As I recall - and I could be mistaken because it has been some decades - at school I was taught that the human body is 70% water. Whatever the accurate proportion, water and how I use it has to be an essential part of how I care for myself physically. I cannot survive without it. What about the part water has to play in my mental health? For me it is one thing that is easy to overlook, but in terms of managing my moods it is one of the most basic, and the most important things to get right.
Am I thirsty, or losing control of my mood? We readily recognise the impact food, or lack of it, or too much of it, or the wrong quality has on our moods. We are quick to notice when hunger is bringing our mood down, or the impact sugar has on quickly giving us a 'high'. Too often in the past, I didn't notice that being thirsty has a major impact on my low moods. I have found that I need to drink a minimum of 3 litres of non caffeinated fluids a day so that I remain relatively stable in my moods. I don't know why, except to understand that the description of emotionally sensitive indicates that those things in my environment or physical being which affect my moods and emotions are likely to have a bigger impact on me than the average 'bear'. I start my day with a pint glass full of squash - I marry this with my medications prior to breakfast and is one of my essential routines. When out for a coffee or having lunch I will buy a bottle of water or ask for tap water along with my hot drinks. I am able to notice when I haven't had enough to drink during the day and make use of a wide range of sugar free squashes to keep my water intake steady.
So far, so internal. What about how we use water to soothe and manage difficult moods. I learned to swim when I was three. Was a competitive swimmer from the age of six, I am supremely confident and comfortable in and around water. Here are some ways that I've used water to manage difficult emotions.
1. Mindful Showering and Washing. Noticing the feel, temperature and effects of the water on my skin. This is a self soothing activity for me, particularly when coupled with aromatherapy shower gels and bath cremes/bubbles.
2. Changing Temperature to Manage Distress Tolerance. In a similar way in which some use ice cubes, I have used changes in my bath temperature to help me overcome self harm impulses. The process of running the bath mindfully allows me time to notice the intensity of the impulses and to give myself 'time out' to allow them to subside. I will run the bath as hot as I can stand it - the shock to the system, 'wakens' me away from the internal pain. When I am fully immersed I let a certain amount of the hot water out of the bath before running cold water in. This allows me to notice the waves of cold water mixing in with the hot. Again, doing so mindfully focuses me in the here and now and creates a distraction from the emotional pain. For those for whom baths can be triggering the basic principle of switching between hot and cold can be used in a shower, or by running tap water over the inside of your wrists. This is something I learned to do when working in Africa - it is a quick way to cool yourself down! If you have the time and access, as a luxurious self care treat visit a Turkish Baths (there is an excellent council owned one in Harrogate), you don't have to book in for expensive massages, but can enjoy the simple process of hot steam rooms followed by freezing cold showers, or plunge pools. It is amazingly relaxing. The fact that the steam is infused with eucaplyptus and other aromatherapy oils, means you leave with skin that feels around 10 years younger!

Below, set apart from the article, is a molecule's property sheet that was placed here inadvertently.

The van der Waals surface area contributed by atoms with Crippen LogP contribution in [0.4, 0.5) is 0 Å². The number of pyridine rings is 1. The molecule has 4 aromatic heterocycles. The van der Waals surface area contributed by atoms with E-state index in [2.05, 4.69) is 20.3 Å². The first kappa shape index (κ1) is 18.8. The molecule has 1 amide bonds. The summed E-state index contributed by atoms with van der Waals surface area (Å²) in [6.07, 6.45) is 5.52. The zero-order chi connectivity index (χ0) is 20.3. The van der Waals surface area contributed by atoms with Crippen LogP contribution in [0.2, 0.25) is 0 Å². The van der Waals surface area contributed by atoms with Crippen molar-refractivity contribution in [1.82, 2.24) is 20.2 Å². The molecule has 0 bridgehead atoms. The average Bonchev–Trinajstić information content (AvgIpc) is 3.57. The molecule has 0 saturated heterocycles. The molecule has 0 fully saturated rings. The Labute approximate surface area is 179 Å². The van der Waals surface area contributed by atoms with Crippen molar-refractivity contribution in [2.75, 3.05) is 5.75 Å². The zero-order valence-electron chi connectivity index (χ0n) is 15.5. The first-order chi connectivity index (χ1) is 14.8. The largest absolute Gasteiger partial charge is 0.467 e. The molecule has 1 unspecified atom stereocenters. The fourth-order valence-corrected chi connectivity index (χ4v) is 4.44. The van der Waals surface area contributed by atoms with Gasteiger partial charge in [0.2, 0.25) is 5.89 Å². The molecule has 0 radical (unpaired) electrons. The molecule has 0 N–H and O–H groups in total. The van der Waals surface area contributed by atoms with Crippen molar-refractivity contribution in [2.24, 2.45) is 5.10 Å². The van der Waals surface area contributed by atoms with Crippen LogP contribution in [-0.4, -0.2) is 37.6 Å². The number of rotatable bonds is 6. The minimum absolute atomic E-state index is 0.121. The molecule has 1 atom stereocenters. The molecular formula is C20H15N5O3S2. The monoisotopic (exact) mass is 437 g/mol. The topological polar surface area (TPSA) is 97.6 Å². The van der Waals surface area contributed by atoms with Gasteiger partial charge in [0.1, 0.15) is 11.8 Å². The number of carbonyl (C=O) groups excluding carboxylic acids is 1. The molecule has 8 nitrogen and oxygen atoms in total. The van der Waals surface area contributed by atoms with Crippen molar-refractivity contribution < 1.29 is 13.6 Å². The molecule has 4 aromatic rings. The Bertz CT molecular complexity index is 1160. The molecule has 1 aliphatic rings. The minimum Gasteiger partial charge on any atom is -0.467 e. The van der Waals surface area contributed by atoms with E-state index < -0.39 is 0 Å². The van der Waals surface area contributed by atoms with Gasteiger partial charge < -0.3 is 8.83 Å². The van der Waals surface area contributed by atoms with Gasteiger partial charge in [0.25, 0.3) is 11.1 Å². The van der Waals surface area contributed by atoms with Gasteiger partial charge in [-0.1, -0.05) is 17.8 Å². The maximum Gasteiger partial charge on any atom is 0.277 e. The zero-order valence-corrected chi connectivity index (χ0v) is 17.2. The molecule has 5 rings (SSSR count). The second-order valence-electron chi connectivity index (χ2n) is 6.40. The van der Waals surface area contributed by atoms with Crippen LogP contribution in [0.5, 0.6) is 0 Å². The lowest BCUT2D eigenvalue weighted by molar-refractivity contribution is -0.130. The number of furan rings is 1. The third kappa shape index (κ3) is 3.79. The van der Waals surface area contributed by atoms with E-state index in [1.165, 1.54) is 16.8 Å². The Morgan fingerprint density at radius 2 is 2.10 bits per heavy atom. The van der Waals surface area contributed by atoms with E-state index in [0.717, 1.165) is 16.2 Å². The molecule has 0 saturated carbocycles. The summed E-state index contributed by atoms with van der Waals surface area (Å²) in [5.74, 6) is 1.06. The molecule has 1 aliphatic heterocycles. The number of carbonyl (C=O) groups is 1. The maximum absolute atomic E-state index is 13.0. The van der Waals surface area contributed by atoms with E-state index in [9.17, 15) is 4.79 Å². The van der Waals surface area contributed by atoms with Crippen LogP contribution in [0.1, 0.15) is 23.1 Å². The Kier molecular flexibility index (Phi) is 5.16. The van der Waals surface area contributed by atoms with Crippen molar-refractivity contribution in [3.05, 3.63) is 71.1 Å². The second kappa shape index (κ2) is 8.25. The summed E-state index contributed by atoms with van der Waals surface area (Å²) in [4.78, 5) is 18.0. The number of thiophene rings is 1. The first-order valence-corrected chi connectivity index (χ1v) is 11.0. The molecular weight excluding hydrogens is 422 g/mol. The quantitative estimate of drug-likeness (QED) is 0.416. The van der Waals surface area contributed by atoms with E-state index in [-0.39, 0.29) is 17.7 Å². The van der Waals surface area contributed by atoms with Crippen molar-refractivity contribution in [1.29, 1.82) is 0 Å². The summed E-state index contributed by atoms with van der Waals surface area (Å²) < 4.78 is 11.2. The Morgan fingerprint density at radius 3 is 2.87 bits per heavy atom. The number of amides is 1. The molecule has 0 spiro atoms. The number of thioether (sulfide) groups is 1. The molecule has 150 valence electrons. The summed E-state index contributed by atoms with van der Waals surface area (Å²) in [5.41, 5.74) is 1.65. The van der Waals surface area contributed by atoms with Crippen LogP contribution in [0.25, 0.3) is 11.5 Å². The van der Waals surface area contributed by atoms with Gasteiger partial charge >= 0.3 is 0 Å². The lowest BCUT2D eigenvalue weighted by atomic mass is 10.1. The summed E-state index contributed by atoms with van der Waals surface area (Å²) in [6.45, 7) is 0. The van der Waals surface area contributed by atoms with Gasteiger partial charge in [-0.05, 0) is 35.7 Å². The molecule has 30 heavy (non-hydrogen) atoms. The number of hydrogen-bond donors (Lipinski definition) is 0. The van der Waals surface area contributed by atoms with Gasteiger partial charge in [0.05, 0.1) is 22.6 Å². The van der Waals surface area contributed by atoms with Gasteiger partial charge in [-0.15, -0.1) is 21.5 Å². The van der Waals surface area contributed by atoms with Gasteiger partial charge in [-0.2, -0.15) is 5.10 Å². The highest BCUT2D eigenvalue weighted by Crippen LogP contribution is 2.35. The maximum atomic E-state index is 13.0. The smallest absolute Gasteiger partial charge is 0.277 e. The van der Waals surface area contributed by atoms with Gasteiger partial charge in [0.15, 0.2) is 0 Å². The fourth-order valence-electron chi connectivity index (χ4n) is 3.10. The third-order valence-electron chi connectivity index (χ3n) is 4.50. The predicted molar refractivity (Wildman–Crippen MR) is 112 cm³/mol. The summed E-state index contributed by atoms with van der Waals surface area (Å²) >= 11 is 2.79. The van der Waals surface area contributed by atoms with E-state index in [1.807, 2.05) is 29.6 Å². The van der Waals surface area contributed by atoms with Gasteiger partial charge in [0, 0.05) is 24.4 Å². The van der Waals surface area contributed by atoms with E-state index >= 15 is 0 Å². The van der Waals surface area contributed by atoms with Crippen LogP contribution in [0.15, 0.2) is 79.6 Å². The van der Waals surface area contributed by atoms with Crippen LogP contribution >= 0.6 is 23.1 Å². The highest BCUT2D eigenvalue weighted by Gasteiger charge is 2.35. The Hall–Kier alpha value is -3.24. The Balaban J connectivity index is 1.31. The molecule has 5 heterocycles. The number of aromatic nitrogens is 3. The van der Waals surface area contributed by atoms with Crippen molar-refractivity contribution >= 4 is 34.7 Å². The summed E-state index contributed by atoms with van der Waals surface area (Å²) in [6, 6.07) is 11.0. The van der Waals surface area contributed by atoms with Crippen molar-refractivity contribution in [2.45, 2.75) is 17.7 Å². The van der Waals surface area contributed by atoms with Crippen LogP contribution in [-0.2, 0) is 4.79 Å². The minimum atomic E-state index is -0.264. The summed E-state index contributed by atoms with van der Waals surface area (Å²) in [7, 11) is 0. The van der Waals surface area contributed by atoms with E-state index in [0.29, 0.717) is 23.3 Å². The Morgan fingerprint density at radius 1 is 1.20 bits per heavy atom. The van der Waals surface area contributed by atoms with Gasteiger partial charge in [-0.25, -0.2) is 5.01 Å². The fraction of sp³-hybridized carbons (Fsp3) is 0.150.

3. Swimming. As I have said I am supremely comfortable in water, I can happily plough up and down the pool, as much as runners can enjoy running for miles. I can also relax by simply floating - something I learned so early I don't remember never being able to just lie on top of the water. On sunny holidays I more likely to be found floating in the water than lying by the side of the pool or on the beach. I also enjoy immersing myself completely so that all sound is drowned out. It's peaceful at the bottom of the pool. The rhythms of swimming are excellent ways to practice mindful breathing. I find that swimming allows me to both exercise and release tension - so much so that it's hard to stay awake after. I am certainly more relaxed that after other forms of exercise.
4. Get used to it. Not everyone is at home in water as much as me. If this is you, try to enjoy the same sensations by observing drops of water on the back of your hand. Watch the different directions it may run each time and try to do so using the principles of mindfulness.